The Stages Of Your Software Development Career
01 March, 2019
Have you ever wondered what the next step in your career should be?
How do you know what tools, principles or programming languages to learn next?
I want to share with you guys a simple framework that will help developers in any stage of their career be able to navigate to the next steps and level-up.
Each step represents a general "place" where you may be in your career.
Between each step, there is some transition which requires building knowledge and experience in certain areas.
Each step builds from the previous one.
These don't necessarily correspond to job titles.
Someone with a title of "Senior Developer" may in reality only be a Junior Developer in their skills and knowledge!
Yes, sometimes people are promoted simply because they have X number of years in the field - not because they have the skills and knowledge required to be competent.
Or, perhaps they've worked for the same company for so long that they are just given a "better" title.
I'm sure most of you guys and gals have seen this happen too.
And of course, I have to say: There are no real "hard" lines between each stage.
This is simply a way of envisioning your career so it's easier to manage and grasp as a whole. It's a useful set of concepts - that's all!
A coder is basically a hobbyist.
Traits of a coder are:
- Knows programming language syntax - perhaps even very well!
- Can create small projects on their own - like video games, an app, etc.
- Good problem solver
- Works alone
- Doesn't get paid for their work (not professionally)
2: Junior Developer
A junior developer is similar to a coder when starting out.
But, they are now entering the IT field as a paid professional and they work with a team of other professionals.
Soon, a junior developer will most likely manage to work in a codebase that may be too large for him/her to grasp in their head. They will have to learn how to break problems down into smaller and more manageable tasks.
They will begin to learn how to connect different systems together - such as client-server interaction or connecting to a database from server-side code.
3: Intermediate Developer
He/she is a competent team member and contributor.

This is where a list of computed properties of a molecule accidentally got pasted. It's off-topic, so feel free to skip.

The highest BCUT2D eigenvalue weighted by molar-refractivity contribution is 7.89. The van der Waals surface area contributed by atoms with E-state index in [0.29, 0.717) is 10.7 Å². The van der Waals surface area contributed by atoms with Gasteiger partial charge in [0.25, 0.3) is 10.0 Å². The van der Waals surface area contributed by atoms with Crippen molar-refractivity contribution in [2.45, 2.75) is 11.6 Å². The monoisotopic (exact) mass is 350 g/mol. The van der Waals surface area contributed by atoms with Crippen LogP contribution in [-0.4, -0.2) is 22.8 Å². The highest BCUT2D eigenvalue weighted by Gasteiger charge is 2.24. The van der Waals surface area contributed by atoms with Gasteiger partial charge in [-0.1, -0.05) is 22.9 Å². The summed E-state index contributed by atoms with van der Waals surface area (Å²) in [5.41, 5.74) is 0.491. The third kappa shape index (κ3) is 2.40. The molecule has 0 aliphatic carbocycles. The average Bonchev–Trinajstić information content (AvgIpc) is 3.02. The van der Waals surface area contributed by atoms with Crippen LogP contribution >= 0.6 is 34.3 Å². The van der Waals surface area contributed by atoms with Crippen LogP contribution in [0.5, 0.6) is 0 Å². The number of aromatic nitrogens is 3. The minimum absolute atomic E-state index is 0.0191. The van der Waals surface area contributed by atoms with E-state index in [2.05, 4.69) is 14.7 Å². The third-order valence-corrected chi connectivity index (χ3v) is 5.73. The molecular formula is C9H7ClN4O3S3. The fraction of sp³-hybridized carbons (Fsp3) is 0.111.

They have learned how to build basic systems - such as a web application.
At this stage, some of the skills a developer is learning are:
- Understanding of basic system architecture
- Able to use professional tooling well
- Basic understanding of design patterns, code smells, etc.
- Understands how to work well as part of a team
4: Senior Developer
The senior developer is becoming very skilled and knowledgeable to the point that those around him/her are looking to them as a mentor and a "go-to" in general.
They usually have some specialized and advanced programming knowledge and are able to build more complex systems using advanced techniques and patterns.
Some traits of a Senior Web Developer, as an example, are:
- Knowledgeable concerning design patterns, code smells, refactoring, etc.
- Knowledgeable concerning architectural paradigms like Domain Driven Design, Event Sourcing, CQRS, etc.
- Some experience with server deployments and maintenance Infrastructural knowledge about load balancing, connection pooling, etc.
Yes - that's a lot of stuff!
A Note About Different Focuses
This example looked at traits of a Senior Web Developer. While most of these are fairly general and shared across different focuses, they may be different for someone who's a Senior Data Analyst, Senior IOT Developer, etc.
For example, a database oriented senior developer would require more knowledge and skills specifically around database admin, programming, etc.
5: Lead Developer
The lead developer is focused on providing high-level guidance to their dev team.
But more importantly, they are a bridge or connector between the development team and the other business-oriented departments in your organization.
Check out this article for some more details.
6: Tech Leader
A tech leader has made a name for themselves as an expert in some specific area(s) and usually have a very targeted branding/positioning as to what they do well.
That might be a specific programming language, web security, front-end development with react, a developer mentor, or even a particular industry!
They are community builders who have a following of people that look up to them as a direct or indirect mentor.
They are thought leaders who champion some specific cause or idea.
They speak publicly about their area of expertise or the ideas that they champion.
In a nutshell, they are technology experts and very skilled communicators.
Next in this series: Transitioning Into Your First Junior Developer Role
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